Good analysis on NYT on Latino vote, thanks for sharing. I think immigration reform will only grow in importance, unless a compromise bill is passed, which, as you know, is quite far from a reality. The Latino vote in 2016 will only grow in importance, as will the number of Latinos who head to the polls. The GOP needs to expand its base, even marginally, beyond white males to include Latinos and Women. The 7th District in VA. Is hardly a microcosm of the U.S., either demographically or ideologically. Cantor’s defeat was more a referendum on his dissonance and isolation from his constituency than Brat’s ideology. Brat’s message surely resonated, but Cantor’s ego, arrogance and naïveté allowed him to steal home plate.

          14. Alex Murphy

            An Immigration bill doesn’t need to mean amnesty, at least in my simple opinion.Amnesty incentivizes the wrong behaviors. Whether its a wall, or whatever, we need to stop the flow. Probably the best way to do that is to create more free trade and make lives in their countries better. I heard Brat say that Tuesday night and immediately thought more highly of him.Having said that, we do need immigration reform. Most notably in how we allow our companies to recruit the best and smartest talent from around the world. – We need to be a magnet for all entrepreneurs that will come with means to start their business- We need to allow the students that learn here, on our subsidized dollar, to stay here…actually, we need to encourage that outcome.We need to recognize that our country is a melting pot of immigrants with one common goal, to do better here than they did somewhere else. Its been the American story for the last 500 years. We have lost that understanding over the last 10+ years.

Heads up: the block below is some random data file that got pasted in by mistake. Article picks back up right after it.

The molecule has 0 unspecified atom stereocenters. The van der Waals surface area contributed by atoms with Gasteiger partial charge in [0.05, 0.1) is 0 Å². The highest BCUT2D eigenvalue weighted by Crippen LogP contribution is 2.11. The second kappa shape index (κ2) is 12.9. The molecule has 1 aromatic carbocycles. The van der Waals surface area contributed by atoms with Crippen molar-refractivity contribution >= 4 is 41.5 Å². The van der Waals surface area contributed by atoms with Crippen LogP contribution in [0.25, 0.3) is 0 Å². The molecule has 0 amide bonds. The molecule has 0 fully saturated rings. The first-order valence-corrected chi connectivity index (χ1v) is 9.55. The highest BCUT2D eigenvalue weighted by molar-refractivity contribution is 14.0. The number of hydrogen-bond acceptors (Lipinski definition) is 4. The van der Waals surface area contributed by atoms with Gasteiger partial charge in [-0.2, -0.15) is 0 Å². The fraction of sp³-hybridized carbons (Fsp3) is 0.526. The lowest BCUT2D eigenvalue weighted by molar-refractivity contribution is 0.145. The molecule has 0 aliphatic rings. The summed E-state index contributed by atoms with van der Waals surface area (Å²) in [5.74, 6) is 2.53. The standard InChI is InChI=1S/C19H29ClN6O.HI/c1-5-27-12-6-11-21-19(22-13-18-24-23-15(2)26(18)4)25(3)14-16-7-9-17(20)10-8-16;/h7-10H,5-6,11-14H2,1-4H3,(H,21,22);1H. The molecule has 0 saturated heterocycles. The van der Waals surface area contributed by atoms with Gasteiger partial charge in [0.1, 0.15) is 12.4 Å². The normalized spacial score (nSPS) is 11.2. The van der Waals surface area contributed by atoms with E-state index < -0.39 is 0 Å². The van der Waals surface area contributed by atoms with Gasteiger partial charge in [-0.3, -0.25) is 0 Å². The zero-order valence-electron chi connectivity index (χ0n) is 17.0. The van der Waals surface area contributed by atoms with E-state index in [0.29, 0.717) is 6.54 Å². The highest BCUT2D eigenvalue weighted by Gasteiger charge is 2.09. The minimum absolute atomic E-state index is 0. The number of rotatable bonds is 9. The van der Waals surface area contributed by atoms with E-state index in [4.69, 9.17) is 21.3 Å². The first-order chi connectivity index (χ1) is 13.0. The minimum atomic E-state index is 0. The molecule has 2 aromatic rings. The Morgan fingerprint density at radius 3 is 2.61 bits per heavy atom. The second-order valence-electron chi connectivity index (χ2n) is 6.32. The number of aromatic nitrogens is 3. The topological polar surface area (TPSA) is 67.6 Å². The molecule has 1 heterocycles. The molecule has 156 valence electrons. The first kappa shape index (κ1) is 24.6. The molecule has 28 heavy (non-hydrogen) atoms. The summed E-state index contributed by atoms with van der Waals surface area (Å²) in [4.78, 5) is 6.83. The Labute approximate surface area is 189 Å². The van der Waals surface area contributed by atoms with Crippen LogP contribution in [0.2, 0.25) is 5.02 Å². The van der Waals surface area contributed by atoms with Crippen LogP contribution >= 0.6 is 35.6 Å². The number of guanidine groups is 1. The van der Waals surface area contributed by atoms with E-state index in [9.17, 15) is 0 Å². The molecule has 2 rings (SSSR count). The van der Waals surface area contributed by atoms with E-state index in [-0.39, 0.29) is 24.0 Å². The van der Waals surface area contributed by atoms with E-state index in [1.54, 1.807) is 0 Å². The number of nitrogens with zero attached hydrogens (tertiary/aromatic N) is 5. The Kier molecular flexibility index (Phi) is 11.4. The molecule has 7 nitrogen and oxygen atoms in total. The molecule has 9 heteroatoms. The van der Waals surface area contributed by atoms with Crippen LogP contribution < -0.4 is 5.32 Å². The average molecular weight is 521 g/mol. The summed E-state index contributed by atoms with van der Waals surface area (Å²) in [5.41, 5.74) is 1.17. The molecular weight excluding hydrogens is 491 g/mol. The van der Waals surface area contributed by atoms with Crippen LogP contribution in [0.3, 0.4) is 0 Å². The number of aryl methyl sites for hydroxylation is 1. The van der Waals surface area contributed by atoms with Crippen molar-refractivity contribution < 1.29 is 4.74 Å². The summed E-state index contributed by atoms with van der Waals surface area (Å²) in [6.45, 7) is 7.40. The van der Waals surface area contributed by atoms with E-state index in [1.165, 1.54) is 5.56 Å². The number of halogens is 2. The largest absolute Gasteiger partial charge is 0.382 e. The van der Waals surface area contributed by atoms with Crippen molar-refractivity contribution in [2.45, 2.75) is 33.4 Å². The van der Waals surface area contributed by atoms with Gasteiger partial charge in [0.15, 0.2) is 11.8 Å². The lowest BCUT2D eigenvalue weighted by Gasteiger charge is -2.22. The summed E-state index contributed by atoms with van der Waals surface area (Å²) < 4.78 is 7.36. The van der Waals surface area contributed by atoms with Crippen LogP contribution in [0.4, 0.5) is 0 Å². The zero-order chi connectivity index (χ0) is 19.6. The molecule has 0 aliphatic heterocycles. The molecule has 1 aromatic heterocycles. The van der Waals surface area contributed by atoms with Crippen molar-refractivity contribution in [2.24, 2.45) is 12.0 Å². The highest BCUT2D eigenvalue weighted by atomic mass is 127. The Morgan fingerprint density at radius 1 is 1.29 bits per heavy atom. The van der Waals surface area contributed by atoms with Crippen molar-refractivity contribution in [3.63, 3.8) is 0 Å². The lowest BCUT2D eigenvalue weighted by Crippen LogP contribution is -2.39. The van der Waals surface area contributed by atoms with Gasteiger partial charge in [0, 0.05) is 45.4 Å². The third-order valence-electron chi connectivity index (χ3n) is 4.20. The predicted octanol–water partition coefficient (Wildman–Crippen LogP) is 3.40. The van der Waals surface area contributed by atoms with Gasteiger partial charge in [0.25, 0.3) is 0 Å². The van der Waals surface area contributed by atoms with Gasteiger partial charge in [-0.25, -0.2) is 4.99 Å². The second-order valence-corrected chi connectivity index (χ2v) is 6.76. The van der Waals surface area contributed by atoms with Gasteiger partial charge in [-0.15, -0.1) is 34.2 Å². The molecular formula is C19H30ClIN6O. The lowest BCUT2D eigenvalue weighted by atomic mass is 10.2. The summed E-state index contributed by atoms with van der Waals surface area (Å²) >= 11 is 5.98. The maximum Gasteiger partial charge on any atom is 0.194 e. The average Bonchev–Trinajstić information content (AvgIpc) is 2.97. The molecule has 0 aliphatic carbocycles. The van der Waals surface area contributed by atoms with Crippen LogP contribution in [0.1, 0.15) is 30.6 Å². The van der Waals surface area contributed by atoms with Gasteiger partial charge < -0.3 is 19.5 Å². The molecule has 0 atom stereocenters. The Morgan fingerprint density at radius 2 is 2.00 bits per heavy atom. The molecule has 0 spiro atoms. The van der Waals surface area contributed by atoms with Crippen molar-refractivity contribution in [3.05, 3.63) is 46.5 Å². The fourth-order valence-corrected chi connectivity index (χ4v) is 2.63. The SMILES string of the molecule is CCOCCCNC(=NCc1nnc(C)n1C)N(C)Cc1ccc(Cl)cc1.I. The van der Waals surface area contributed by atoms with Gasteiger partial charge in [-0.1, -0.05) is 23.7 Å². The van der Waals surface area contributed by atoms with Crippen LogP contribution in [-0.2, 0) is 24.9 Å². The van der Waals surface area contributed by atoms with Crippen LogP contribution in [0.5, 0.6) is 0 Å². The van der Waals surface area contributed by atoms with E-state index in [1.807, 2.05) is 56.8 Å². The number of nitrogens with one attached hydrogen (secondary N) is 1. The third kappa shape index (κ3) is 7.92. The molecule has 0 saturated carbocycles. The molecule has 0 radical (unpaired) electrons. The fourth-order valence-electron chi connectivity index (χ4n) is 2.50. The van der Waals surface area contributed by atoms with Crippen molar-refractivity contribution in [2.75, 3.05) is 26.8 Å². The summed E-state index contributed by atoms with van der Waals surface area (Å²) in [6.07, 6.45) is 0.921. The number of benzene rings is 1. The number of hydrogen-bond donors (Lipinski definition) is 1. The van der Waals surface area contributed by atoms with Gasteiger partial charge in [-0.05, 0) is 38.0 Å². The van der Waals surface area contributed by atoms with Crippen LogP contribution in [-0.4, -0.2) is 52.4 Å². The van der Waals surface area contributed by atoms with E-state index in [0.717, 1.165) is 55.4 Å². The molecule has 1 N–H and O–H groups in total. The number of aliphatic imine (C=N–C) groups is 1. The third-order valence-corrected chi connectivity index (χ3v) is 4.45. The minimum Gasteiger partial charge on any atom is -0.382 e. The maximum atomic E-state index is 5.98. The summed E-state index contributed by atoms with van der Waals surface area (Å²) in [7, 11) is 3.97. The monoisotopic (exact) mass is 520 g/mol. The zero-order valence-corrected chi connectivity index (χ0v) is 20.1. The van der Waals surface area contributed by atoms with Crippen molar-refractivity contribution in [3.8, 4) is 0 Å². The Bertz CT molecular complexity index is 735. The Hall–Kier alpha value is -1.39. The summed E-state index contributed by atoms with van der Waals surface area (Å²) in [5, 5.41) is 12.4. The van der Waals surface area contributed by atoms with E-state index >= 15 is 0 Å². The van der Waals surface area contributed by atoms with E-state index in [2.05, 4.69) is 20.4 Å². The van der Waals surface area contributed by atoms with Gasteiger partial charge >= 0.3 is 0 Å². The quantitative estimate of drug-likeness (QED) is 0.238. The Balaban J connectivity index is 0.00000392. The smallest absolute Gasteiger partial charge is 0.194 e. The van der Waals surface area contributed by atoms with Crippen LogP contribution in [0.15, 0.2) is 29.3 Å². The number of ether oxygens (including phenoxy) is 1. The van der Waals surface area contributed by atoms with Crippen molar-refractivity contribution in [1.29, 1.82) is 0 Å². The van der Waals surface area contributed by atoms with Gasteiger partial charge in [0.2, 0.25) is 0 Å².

15. Dave Pinsen

            Alex, in recent years “comprehensive immigration reform” has absolutely meant amnesty for illegal immigrants and increasing legal immigration.I agree with you that it would be good if lives could be made better in foreign countries, but giving a green card to their most talented residents does the opposite: it leads to a brain drain.I also agree with you about incentives. You know what would give foreign countries an incentive to improve their living standards? Insisting on balanced migration: X citizens from your country can migrate to the US this year if X Americans moved to your country last year.

          16. ShanaC

            They’d win by claiming God and economics are the same? Id doubt that, especially in the long term. A large number of millennials are “Unchurched. ” they will vote. I don’t think that chunk wants God in the treasury

          17. Dave Pinsen